On Compassion

My new friend Lindsay reminds me of the type of person Beth Clark describes in the book Kisses from Katie: A Story of Relentless Love and Redemption, she says:

People who really want to make a difference in the world usually do it, in one way or another. And I’ve noticed something about people who make a difference in the world: They hold the unshakable conviction that individuals are extremely important, that every life matters. They get excited over one smile. They are willing to feed one stomach, educate one mind, and treat one wound. They aren’t determined to revolutionize the world all at once; they’re satisfied with small changes. Over time, though, the small changes add up. Sometimes they even transform cities and nations, and yes, the world.

This is a simple story of a neighbor being present to a neighbor. Lindsay found her neighbor to be extremely important and didn’t assume someone else would help this family. She knew that in her small way she could be the difference that this family needed. This situation could be messy or uncomfortable, but instead of focusing on fear she chose to love and show compassion first. By sharing this experience she also opened it up for others to come together, which builds community.

Need for compassion

There are more details to this story that we will never know, such as the circumstances that led to the family’s poverty. Even if we never know these details, the important thing is that this is a family, just like yours or mine. They have the same worth as any other human person. All of us are weak, broken, and rely on others for our healing and growth. Our situations may be different, and our weaknesses may manifest in different ways. Sometimes those ways may be more tangible than others, but we are all worthy of love, compassion, and help.

I need people in my life. I need community. I need God. I need the kindness of a neighbor when I’m having a hard time. I’m sure you do too.

When I worked at L’arche, I became friends with a fellow assistant named Malia. She told me about an experience that still stands out to me. While she was in the Mission Year program, she spent a day in Philadelphia without food or money.  Part of the challenge was to beg for the money to be able to eat.  What stood out to her was the way people wouldn’t even look at her, no one even took the time to know her name.  She realized that the isolation and the lack of compassion might get to her if she had to stand on that corner longer than a day.

To read more about what Malia learned that day read her post In Need of Grace. I also recommend reading her current blog Community and Growth.

It’s easy to fall into the trap of assuming the worst of people. There’s a major problem in our culture to not see the humanity of our fellow brothers and sisters.  Oftentimes people only see the dignity of the human person in certain types of people.

Love is…

Bob Goff reminds me of what love is, in his book Love Does: Discover a Secretly Incredible Life in an Ordinary World:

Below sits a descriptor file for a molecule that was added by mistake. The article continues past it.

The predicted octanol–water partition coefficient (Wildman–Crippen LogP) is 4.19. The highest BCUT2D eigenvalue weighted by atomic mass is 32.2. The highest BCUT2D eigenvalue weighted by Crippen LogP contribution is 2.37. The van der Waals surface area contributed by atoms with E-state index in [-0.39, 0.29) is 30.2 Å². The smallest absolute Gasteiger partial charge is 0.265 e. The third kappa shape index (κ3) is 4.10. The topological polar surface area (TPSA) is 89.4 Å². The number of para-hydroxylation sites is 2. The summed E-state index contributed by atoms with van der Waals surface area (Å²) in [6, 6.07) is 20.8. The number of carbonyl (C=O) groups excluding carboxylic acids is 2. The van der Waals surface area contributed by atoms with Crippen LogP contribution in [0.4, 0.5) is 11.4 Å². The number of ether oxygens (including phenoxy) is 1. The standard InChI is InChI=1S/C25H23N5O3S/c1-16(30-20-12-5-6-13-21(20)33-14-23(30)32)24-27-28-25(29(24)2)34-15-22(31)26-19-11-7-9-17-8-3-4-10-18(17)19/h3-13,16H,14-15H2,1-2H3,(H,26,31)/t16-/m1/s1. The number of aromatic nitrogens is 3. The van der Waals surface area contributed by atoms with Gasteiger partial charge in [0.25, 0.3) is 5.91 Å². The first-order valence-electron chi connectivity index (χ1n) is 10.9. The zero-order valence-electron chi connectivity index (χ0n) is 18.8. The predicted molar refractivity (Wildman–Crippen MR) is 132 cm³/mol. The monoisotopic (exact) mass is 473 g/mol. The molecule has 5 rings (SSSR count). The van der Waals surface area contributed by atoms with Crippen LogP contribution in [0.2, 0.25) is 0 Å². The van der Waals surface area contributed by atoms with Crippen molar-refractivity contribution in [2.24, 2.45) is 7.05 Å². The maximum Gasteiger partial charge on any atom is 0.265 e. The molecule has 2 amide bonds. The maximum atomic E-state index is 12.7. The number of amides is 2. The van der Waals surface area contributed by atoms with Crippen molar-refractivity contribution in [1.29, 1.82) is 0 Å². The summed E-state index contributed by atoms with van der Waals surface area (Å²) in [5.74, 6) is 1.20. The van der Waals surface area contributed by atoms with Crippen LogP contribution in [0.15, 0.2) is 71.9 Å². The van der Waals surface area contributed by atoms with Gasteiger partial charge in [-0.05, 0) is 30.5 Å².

That’s because love is never stationary. In the end, love doesn’t just keep thinking about it or keep planning for it. Simply put: love does.

Leave a kind note, organize meals for a family who has an illness, ask how a friend needs support during a hard time.  Be open to when an opportunity presents itself and don’t get stuck in self-doubt.  Serve others by knowing your own skills and offering them when you feel called. Just listening to someone and truly caring or speaking words of encouragement when they are pursuing an idea that challenges them makes so much difference. It’s actually quite incredible when we simply choose to love.

I’ve received so much kindness and encouragement from friends and family. When my leg is spazzing out my husband runs to the store in the middle of the night without hesitation to get me a banana.  When I was carrying an overflowing basket full of laundry a stranger offered me a ride to the laundromat because, as she put it, “she had been there.” Family and friends blessed me with wedding gifts, well wishes and tons of help preparing for the wedding day.

I haven’t done anything to deserve any of these gifts and kindnesses but they are freely given and I’m reminded of God’s love. Of His infinite mercy and goodness and all the gifts, he has poured into my life from the smallest of details like the sweet juiciness of an orange, or the warmth and love from my spouse and receiving Jesus in the Eucharist.

What examples of radical love have you experienced or seen in your life?

What simple need of a loved one or a stranger can you help meet?

Where is love calling you this day?

2 comments on “On Compassion

  1. Your first quote sounded like a description of St. Mother Teresa of Calcutta’s motto. A good reminder that the “Little Way” of St. Therese of Lisieux is doable by all of us! One little act of compassion to one soul can change the world. Be brave and launch into the depths of kindness in imitation of Jesus!

    1. Both of those amazing Saints were on my mind when I wrote this post, thanks for connecting it to them! I wholeheartedly agree the “Little Way” is available to all of us!

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